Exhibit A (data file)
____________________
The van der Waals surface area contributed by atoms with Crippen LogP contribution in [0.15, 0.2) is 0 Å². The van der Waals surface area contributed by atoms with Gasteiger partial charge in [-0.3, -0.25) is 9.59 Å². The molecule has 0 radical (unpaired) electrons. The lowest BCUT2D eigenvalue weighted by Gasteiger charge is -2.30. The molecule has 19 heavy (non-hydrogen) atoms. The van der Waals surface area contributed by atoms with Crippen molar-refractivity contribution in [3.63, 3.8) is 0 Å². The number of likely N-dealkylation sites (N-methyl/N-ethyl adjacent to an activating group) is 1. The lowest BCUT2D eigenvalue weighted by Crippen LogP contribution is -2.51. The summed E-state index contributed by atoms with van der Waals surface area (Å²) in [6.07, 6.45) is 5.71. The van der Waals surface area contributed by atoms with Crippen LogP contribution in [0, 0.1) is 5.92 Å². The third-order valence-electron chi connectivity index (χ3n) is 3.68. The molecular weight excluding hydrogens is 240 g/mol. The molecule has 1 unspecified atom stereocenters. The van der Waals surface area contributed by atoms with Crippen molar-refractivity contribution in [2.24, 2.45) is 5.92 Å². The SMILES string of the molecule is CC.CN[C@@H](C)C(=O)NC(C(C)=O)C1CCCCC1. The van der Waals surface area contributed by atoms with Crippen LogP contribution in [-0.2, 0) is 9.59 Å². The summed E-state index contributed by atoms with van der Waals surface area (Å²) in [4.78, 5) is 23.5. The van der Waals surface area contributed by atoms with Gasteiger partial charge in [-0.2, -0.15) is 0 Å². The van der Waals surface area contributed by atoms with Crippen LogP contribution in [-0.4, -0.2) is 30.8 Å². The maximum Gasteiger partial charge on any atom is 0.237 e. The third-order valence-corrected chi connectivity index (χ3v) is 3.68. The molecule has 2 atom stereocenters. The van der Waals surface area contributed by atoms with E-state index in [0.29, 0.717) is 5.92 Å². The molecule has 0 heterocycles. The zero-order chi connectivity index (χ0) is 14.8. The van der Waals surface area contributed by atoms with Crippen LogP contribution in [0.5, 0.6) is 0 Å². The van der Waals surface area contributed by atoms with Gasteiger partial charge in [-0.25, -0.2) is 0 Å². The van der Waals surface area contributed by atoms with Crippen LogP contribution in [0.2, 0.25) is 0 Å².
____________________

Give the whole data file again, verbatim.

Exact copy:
The van der Waals surface area contributed by atoms with Crippen LogP contribution in [0.15, 0.2) is 0 Å². The van der Waals surface area contributed by atoms with Gasteiger partial charge in [-0.3, -0.25) is 9.59 Å². The molecule has 0 radical (unpaired) electrons. The lowest BCUT2D eigenvalue weighted by Gasteiger charge is -2.30. The molecule has 19 heavy (non-hydrogen) atoms. The van der Waals surface area contributed by atoms with Crippen molar-refractivity contribution in [3.63, 3.8) is 0 Å². The number of likely N-dealkylation sites (N-methyl/N-ethyl adjacent to an activating group) is 1. The lowest BCUT2D eigenvalue weighted by Crippen LogP contribution is -2.51. The summed E-state index contributed by atoms with van der Waals surface area (Å²) in [6.07, 6.45) is 5.71. The van der Waals surface area contributed by atoms with Crippen LogP contribution in [0, 0.1) is 5.92 Å². The third-order valence-electron chi connectivity index (χ3n) is 3.68. The molecular weight excluding hydrogens is 240 g/mol. The molecule has 1 unspecified atom stereocenters. The van der Waals surface area contributed by atoms with Crippen molar-refractivity contribution in [2.24, 2.45) is 5.92 Å². The SMILES string of the molecule is CC.CN[C@@H](C)C(=O)NC(C(C)=O)C1CCCCC1. The van der Waals surface area contributed by atoms with Crippen LogP contribution in [-0.2, 0) is 9.59 Å². The summed E-state index contributed by atoms with van der Waals surface area (Å²) in [4.78, 5) is 23.5. The van der Waals surface area contributed by atoms with Gasteiger partial charge in [-0.2, -0.15) is 0 Å². The van der Waals surface area contributed by atoms with Crippen LogP contribution in [-0.4, -0.2) is 30.8 Å². The maximum Gasteiger partial charge on any atom is 0.237 e. The third-order valence-corrected chi connectivity index (χ3v) is 3.68. The molecule has 2 atom stereocenters. The van der Waals surface area contributed by atoms with E-state index in [0.29, 0.717) is 5.92 Å². The molecule has 0 heterocycles. The zero-order chi connectivity index (χ0) is 14.8. The van der Waals surface area contributed by atoms with Crippen LogP contribution in [0.5, 0.6) is 0 Å². The van der Waals surface area contributed by atoms with Gasteiger partial charge in [-0.25, -0.2) is 0 Å². The van der Waals surface area contributed by atoms with Crippen LogP contribution in [0.2, 0.25) is 0 Å².